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The Greens have great potential to initiate major reforms.

By Klaas Woldring - posted Thursday, 21 July 2011

There are several reasons why the Greens may initiate and achieve major reforms in the coming two years and beyond.

The Greens have the balance of power in the Senate and one MP in the House of Representatives. In Julia Gillard they have a PM who is a good negotiator and who realistically accepts reform proposals that might otherwise not even see the light of day. In the face of enormous media pressure and misinformation, she remains steadfast and calm.

The Green-ALP partnership arrangement and the present low electoral stocks of the ALP will require them to examine and often accept broader Green initiatives. The Hung Parliament provides additional progressive Independents' involvement, that could take policy and system reform well beyond the generally dreary adversarial fare dished up by the dying two-party tyranny of recent decades.


This could well become more than just a breath of fresh air. We should remember that the power of the Senate in the Australian political system is potentially considerable. The final paragraph of section 53 reads: "Except as provided in this section, the Senate shall have equal power with the House of Representatives in respect of all proposed laws."

Views expressed by conservative commentators recently that the "Greens have peaked," based on political history, might well be mistaken. Gerard Henderson's statement is premised on the view that the two party system will restore itself and absorb the positions of (temporary) minority parties.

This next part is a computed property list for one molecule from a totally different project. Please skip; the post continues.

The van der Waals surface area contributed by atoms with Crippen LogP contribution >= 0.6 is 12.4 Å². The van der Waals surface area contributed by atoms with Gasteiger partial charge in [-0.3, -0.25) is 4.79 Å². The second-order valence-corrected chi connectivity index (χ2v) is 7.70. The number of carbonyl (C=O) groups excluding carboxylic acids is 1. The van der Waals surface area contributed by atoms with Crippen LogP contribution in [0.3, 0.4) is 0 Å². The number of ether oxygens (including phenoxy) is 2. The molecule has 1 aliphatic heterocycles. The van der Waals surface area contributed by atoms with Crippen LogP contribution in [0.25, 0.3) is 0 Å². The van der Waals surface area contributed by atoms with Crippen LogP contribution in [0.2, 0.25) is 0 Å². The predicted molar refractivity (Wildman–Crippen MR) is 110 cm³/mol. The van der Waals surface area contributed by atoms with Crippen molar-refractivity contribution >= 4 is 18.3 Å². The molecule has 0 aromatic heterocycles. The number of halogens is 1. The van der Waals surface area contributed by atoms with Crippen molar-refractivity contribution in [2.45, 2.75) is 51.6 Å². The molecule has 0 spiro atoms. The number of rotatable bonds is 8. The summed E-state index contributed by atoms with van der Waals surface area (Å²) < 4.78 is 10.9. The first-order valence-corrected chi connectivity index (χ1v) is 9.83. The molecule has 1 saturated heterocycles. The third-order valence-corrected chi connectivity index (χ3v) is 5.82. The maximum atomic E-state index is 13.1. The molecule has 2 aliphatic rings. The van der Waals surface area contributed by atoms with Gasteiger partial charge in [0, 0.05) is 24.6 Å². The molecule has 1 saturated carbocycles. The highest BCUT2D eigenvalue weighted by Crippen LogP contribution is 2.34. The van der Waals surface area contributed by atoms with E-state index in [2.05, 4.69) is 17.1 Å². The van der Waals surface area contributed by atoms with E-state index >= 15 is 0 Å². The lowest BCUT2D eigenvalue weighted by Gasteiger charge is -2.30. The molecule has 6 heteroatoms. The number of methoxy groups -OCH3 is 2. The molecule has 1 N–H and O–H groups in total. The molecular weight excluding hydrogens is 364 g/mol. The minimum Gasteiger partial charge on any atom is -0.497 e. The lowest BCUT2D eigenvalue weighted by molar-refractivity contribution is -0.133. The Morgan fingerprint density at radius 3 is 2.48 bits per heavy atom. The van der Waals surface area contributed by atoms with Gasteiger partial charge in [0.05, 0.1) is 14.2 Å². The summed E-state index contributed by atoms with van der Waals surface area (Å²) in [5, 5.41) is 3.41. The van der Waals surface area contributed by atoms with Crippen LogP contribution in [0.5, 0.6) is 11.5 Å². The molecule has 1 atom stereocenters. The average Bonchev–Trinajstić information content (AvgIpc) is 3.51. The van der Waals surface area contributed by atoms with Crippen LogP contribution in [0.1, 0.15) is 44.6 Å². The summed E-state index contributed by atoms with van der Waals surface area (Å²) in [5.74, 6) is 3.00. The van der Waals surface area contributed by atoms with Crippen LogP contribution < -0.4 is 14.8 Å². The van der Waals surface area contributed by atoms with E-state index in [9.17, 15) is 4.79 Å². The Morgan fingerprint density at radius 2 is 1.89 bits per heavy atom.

The reality is that the two party system is in crisis and is unlikely to survive it. The current Opposition leader Tony Abbott is assisting in wrecking it, a historic event waiting to happen.

The adversarial Australian political system has clearly been unable to make use of an existing earlier consensus on the climate change question. First Rudd and then Gillard withdrew from the initiative in the face of parliamentary opposition and self-interested industries, while a majority of MPs were actually in favour of moving forward.

It is nonsensical and dishonest to accuse Gillard of a lie now because she promised not to introduce a Carbon Tax during the 2010 election. The election result, a Hung Parliament, made it necessary for either major party to enter into a partnership agreement to achieve a parliamentary majority. Gillard succeeded with the Greens and enough Independents. This is just another drawback of the two party system, but it meant that some of the election promises could not be maintained.

This precedent, to operate as an effective catalyst for reform, suggests that the Greens could also argue to have their existing policy for proportional representation adopted as soon as possible. It would obviously be both in the national and their own interest, especially if the Open Party List System is adopted (rather than MMP or Hare-Clark).


This requires the voter to just make one mark on a party list ballot paper to indicate a preference for a party and a particular candidate. A simple replacement of the 1918 Commonwealth Electoral Law, which grossly favours the major parties, would fix that.

Remarkably, Green parties in very many other countries have already benefited from P. R. mostly in continental Europe, but also in Ireland, New Zealand and South Africa. With a PR system all the people's votes become meaningful. After the election a number of parties combine in a coalition based on a negotiated common platform, to ensure majority support in the parliament.

The political culture changes from adversarial to a search for common ground.A very lively PR debate is happening amongst Greens in the US and in Canada as well, especially in Virginia and Ontario.

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About the Author

Dr Klaas Woldring is a former Associate Professor of Southern Cross University.

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Related Links
Arrowhead Economic Opportunity Agency
Independent Australia
Republic Now

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